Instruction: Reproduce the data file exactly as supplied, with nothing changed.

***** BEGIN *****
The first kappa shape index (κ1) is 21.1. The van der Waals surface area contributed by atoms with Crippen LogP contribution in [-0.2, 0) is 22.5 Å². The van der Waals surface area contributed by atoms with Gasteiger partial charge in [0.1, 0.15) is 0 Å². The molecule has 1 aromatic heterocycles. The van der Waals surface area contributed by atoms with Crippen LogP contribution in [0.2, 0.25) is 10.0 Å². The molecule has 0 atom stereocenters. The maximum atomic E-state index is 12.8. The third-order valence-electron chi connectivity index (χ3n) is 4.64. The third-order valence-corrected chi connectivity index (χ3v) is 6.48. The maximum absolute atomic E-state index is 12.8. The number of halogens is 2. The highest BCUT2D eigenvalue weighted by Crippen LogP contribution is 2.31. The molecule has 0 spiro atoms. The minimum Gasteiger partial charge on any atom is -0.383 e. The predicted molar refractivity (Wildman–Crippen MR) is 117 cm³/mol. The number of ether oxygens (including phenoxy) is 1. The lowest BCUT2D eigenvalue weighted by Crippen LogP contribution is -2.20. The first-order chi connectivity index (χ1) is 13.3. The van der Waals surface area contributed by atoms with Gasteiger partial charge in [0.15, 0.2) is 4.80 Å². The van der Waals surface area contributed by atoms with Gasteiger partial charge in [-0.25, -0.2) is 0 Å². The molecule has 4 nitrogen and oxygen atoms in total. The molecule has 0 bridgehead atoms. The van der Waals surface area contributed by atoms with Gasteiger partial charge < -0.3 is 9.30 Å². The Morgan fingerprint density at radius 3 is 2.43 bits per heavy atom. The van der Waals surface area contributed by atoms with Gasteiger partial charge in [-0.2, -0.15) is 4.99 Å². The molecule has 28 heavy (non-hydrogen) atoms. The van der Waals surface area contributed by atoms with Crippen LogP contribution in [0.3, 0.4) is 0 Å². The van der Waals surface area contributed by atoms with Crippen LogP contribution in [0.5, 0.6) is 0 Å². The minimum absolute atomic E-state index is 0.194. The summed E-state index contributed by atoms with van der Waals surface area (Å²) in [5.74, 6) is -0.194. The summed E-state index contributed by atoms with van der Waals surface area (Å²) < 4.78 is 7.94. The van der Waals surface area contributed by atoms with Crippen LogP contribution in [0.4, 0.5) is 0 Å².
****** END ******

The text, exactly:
The first kappa shape index (κ1) is 21.1. The van der Waals surface area contributed by atoms with Crippen LogP contribution in [-0.2, 0) is 22.5 Å². The van der Waals surface area contributed by atoms with Gasteiger partial charge in [0.1, 0.15) is 0 Å². The molecule has 1 aromatic heterocycles. The van der Waals surface area contributed by atoms with Crippen LogP contribution in [0.2, 0.25) is 10.0 Å². The molecule has 0 atom stereocenters. The maximum atomic E-state index is 12.8. The third-order valence-electron chi connectivity index (χ3n) is 4.64. The third-order valence-corrected chi connectivity index (χ3v) is 6.48. The maximum absolute atomic E-state index is 12.8. The number of halogens is 2. The highest BCUT2D eigenvalue weighted by Crippen LogP contribution is 2.31. The molecule has 0 spiro atoms. The minimum Gasteiger partial charge on any atom is -0.383 e. The predicted molar refractivity (Wildman–Crippen MR) is 117 cm³/mol. The number of ether oxygens (including phenoxy) is 1. The lowest BCUT2D eigenvalue weighted by Crippen LogP contribution is -2.20. The first-order chi connectivity index (χ1) is 13.3. The van der Waals surface area contributed by atoms with Gasteiger partial charge in [0.15, 0.2) is 4.80 Å². The van der Waals surface area contributed by atoms with Gasteiger partial charge in [-0.25, -0.2) is 0 Å². The molecule has 4 nitrogen and oxygen atoms in total. The molecule has 0 bridgehead atoms. The van der Waals surface area contributed by atoms with Gasteiger partial charge < -0.3 is 9.30 Å². The Morgan fingerprint density at radius 3 is 2.43 bits per heavy atom. The van der Waals surface area contributed by atoms with Gasteiger partial charge in [-0.2, -0.15) is 4.99 Å². The molecule has 28 heavy (non-hydrogen) atoms. The van der Waals surface area contributed by atoms with Crippen LogP contribution in [0.3, 0.4) is 0 Å². The van der Waals surface area contributed by atoms with Crippen LogP contribution in [0.5, 0.6) is 0 Å². The minimum absolute atomic E-state index is 0.194. The summed E-state index contributed by atoms with van der Waals surface area (Å²) in [5.74, 6) is -0.194. The summed E-state index contributed by atoms with van der Waals surface area (Å²) < 4.78 is 7.94. The van der Waals surface area contributed by atoms with Crippen LogP contribution in [0.4, 0.5) is 0 Å².